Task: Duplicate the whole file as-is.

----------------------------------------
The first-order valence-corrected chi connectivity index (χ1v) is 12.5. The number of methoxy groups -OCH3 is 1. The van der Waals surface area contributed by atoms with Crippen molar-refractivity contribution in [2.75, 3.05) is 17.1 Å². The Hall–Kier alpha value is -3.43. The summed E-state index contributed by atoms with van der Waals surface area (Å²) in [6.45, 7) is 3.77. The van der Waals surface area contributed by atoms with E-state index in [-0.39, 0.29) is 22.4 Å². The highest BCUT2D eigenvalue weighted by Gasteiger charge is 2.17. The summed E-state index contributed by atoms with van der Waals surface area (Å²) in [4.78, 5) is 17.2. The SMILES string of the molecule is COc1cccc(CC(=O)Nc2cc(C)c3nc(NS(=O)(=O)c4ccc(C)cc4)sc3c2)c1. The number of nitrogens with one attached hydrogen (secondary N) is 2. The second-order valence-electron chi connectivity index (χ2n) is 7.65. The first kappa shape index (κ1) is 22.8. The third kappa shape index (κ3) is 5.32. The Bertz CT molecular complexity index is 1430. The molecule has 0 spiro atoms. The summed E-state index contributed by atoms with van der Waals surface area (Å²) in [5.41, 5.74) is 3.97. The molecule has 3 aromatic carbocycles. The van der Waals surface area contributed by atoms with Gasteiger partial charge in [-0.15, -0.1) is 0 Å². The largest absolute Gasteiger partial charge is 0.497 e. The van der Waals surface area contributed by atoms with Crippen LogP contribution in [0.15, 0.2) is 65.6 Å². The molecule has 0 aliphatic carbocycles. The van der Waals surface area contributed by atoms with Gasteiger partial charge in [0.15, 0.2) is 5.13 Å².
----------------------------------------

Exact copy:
The first-order valence-corrected chi connectivity index (χ1v) is 12.5. The number of methoxy groups -OCH3 is 1. The van der Waals surface area contributed by atoms with Crippen molar-refractivity contribution in [2.75, 3.05) is 17.1 Å². The Hall–Kier alpha value is -3.43. The summed E-state index contributed by atoms with van der Waals surface area (Å²) in [6.45, 7) is 3.77. The van der Waals surface area contributed by atoms with E-state index in [-0.39, 0.29) is 22.4 Å². The highest BCUT2D eigenvalue weighted by Gasteiger charge is 2.17. The summed E-state index contributed by atoms with van der Waals surface area (Å²) in [4.78, 5) is 17.2. The SMILES string of the molecule is COc1cccc(CC(=O)Nc2cc(C)c3nc(NS(=O)(=O)c4ccc(C)cc4)sc3c2)c1. The number of nitrogens with one attached hydrogen (secondary N) is 2. The second-order valence-electron chi connectivity index (χ2n) is 7.65. The first kappa shape index (κ1) is 22.8. The third kappa shape index (κ3) is 5.32. The Bertz CT molecular complexity index is 1430. The molecule has 0 spiro atoms. The summed E-state index contributed by atoms with van der Waals surface area (Å²) in [5.41, 5.74) is 3.97. The molecule has 3 aromatic carbocycles. The van der Waals surface area contributed by atoms with Gasteiger partial charge in [-0.15, -0.1) is 0 Å². The largest absolute Gasteiger partial charge is 0.497 e. The van der Waals surface area contributed by atoms with Crippen LogP contribution in [0.15, 0.2) is 65.6 Å². The molecule has 0 aliphatic carbocycles. The van der Waals surface area contributed by atoms with Gasteiger partial charge in [0.15, 0.2) is 5.13 Å².